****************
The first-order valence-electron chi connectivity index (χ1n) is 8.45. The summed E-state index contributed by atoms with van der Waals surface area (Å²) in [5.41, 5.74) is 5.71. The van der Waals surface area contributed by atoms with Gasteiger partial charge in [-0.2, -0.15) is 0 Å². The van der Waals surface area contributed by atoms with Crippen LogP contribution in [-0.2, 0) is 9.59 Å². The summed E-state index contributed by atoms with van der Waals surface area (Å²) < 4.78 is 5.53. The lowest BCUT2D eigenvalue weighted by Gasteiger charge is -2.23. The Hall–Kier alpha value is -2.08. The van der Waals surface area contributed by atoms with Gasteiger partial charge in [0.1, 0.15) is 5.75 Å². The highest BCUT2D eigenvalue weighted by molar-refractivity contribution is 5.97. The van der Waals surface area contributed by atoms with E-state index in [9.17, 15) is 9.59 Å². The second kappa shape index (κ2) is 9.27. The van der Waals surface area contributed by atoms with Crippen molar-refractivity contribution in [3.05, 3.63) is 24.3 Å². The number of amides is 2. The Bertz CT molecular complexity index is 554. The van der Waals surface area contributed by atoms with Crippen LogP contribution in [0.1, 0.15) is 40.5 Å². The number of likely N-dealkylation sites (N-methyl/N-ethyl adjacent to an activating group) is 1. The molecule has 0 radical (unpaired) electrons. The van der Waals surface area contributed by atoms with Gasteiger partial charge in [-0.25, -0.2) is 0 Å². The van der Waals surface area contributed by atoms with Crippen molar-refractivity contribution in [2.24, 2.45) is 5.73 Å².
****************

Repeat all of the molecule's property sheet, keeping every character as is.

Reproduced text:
The first-order valence-electron chi connectivity index (χ1n) is 8.45. The summed E-state index contributed by atoms with van der Waals surface area (Å²) in [5.41, 5.74) is 5.71. The van der Waals surface area contributed by atoms with Gasteiger partial charge in [-0.2, -0.15) is 0 Å². The van der Waals surface area contributed by atoms with Crippen LogP contribution in [-0.2, 0) is 9.59 Å². The summed E-state index contributed by atoms with van der Waals surface area (Å²) < 4.78 is 5.53. The lowest BCUT2D eigenvalue weighted by Gasteiger charge is -2.23. The Hall–Kier alpha value is -2.08. The van der Waals surface area contributed by atoms with Gasteiger partial charge in [0.1, 0.15) is 5.75 Å². The highest BCUT2D eigenvalue weighted by molar-refractivity contribution is 5.97. The van der Waals surface area contributed by atoms with E-state index in [9.17, 15) is 9.59 Å². The second kappa shape index (κ2) is 9.27. The van der Waals surface area contributed by atoms with Crippen molar-refractivity contribution in [3.05, 3.63) is 24.3 Å². The number of amides is 2. The Bertz CT molecular complexity index is 554. The van der Waals surface area contributed by atoms with Crippen LogP contribution in [0.1, 0.15) is 40.5 Å². The number of likely N-dealkylation sites (N-methyl/N-ethyl adjacent to an activating group) is 1. The molecule has 0 radical (unpaired) electrons. The van der Waals surface area contributed by atoms with Gasteiger partial charge in [-0.25, -0.2) is 0 Å². The van der Waals surface area contributed by atoms with Crippen molar-refractivity contribution in [2.24, 2.45) is 5.73 Å².